The Dallas Stars allowed the San Jose Sharks to get "off the mat" Saturday night. Lindy Ruff''s bunch had their foot on the underachieving Sharks' collective throat through half of a hockey game- And couldn't put the game away.
The officials blew down a puck that was never even close to being covered, which Colton Sceviour put in the net to make it 3-0- Only it was called back. Erik Cole rang one off the cross-bar to very nearly restore the two-goal lead Dallas had worked diligently to build. Antoine Roussel failed to score on a breakaway, leaving the door open once again.
They just didn't execute when an ample number of opportunities were fought for and won. Nothing handed to them. No mistakes on San Jose's part- Just good, hard work by the better team.
A skills-competition later and the Sharks had escaped narrowly with the full two points while the Stars were left to tuck their single into their back pockets and venture south to take on a much better Los Angeles team Monday night.
It's a frustrating result after leading 2-0 and silencing the home crowd quite expertly. The Stars used their speed and grit to great effect, killing penalties (they needn't have taken) and capitalizing on their opportunities early.
The resurgence of Ray Whitney continued with an incredible backhand shot to give Dallas a 1-0 lead, and Cody Eakin's efforts during a delayed penalty call made it 2-0 off Antoine Roussel's skate, again. When Sceviour beat the covereage and the San Jose netminder to make it 3-0 the result seemed assured.
He just couldn't beat the official, who seemed to immediately apologize.
Phoenix came from behind to grab a full two points this afternoon and Colorado did the same before dropping a shootout of their own to the Kings, so there is no moral victory tonight- Just another opportunity lost after leading by multiple scores in another team's building.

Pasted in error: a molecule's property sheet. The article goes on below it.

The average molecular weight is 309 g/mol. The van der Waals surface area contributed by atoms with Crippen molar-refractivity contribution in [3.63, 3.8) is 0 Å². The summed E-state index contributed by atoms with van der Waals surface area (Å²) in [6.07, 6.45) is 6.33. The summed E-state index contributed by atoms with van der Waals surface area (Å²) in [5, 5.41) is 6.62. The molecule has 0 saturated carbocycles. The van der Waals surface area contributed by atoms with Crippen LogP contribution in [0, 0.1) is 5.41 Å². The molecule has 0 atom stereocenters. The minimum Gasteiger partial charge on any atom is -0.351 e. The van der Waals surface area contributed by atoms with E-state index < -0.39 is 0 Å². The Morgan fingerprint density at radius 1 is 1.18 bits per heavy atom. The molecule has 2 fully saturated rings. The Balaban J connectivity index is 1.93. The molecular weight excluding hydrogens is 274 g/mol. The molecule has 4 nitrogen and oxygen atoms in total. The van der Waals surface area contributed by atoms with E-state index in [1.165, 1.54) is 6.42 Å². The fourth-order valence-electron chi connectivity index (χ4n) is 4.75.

In a results oriented business it's a real shame, because Dallas played a great game. Their positioning was sound. Their "compete level" was top-notch. They won puck battles. They won races. They back-checked. They supported one-another.
And in the end they lost- Not just the game, but Sergei Gonchar as well, who took a puck to the face and was not able to return, leaving four young players plus Alex Goligoski to mind the proverbial store. Brenden Dillon played what is probably a career-high 32:15 in making up for yet another loss.
Where this one was lost, where games like this against elite competition continue to be lost, is where number-one lines meet number-one lines.
Which is to say that Jamie Benn, Tyler Seguin and Val Nichushkin, and check it out here at Extraskater.com, had the worst possession numbers on the entire team by a wide margin. On a night when the Stars attempted nearly 70 shots and official out-shot San Jose 46-39, their best players were the only ones with negative metrics.
That's becoming a trend. Not a good one.
On the positive side the Stars out-shot one of the best teams in the league. The killed three penalties, giving up just four shots on goal in doing so. Kari Lehtonen was great. A shredded defense held together. Colton Sceviour found the back of the net again, though not officially. Every player on the roster had a shot on goal, except for Erik Cole.
So they inch forward tonight- And if they can turn a frustrating, though hard fought point out of this one with a positive attitude and turn it into an even better performance in Los Angeles (for surely a much better performance will be needed as the Kings are even better) for points, then it will have been time quite well spent.
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